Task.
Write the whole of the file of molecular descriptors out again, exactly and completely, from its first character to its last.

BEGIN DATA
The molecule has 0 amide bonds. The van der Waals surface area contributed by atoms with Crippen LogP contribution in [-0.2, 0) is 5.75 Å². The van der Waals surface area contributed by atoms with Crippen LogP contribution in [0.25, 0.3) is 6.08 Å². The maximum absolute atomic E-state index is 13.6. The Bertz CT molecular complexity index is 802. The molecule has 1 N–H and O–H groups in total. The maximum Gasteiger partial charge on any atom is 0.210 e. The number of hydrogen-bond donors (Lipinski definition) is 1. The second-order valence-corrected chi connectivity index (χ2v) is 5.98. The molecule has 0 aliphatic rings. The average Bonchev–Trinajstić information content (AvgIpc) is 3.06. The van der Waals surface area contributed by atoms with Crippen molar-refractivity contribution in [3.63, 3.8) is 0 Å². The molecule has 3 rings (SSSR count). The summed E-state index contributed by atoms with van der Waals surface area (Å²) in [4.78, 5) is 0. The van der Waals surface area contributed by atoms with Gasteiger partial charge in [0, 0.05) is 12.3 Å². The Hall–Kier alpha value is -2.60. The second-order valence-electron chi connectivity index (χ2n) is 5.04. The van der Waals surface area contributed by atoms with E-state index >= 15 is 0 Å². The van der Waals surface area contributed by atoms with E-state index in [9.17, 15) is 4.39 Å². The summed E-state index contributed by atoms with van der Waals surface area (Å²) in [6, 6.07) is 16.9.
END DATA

The molecule has 0 amide bonds. The van der Waals surface area contributed by atoms with Crippen LogP contribution in [-0.2, 0) is 5.75 Å². The van der Waals surface area contributed by atoms with Crippen LogP contribution in [0.25, 0.3) is 6.08 Å². The maximum absolute atomic E-state index is 13.6. The Bertz CT molecular complexity index is 802. The molecule has 1 N–H and O–H groups in total. The maximum Gasteiger partial charge on any atom is 0.210 e. The number of hydrogen-bond donors (Lipinski definition) is 1. The second-order valence-corrected chi connectivity index (χ2v) is 5.98. The molecule has 0 aliphatic rings. The average Bonchev–Trinajstić information content (AvgIpc) is 3.06. The van der Waals surface area contributed by atoms with Crippen molar-refractivity contribution in [3.63, 3.8) is 0 Å². The molecule has 3 rings (SSSR count). The summed E-state index contributed by atoms with van der Waals surface area (Å²) in [4.78, 5) is 0. The van der Waals surface area contributed by atoms with Gasteiger partial charge in [0, 0.05) is 12.3 Å². The Hall–Kier alpha value is -2.60. The second-order valence-electron chi connectivity index (χ2n) is 5.04. The van der Waals surface area contributed by atoms with E-state index >= 15 is 0 Å². The van der Waals surface area contributed by atoms with E-state index in [9.17, 15) is 4.39 Å². The summed E-state index contributed by atoms with van der Waals surface area (Å²) in [6, 6.07) is 16.9.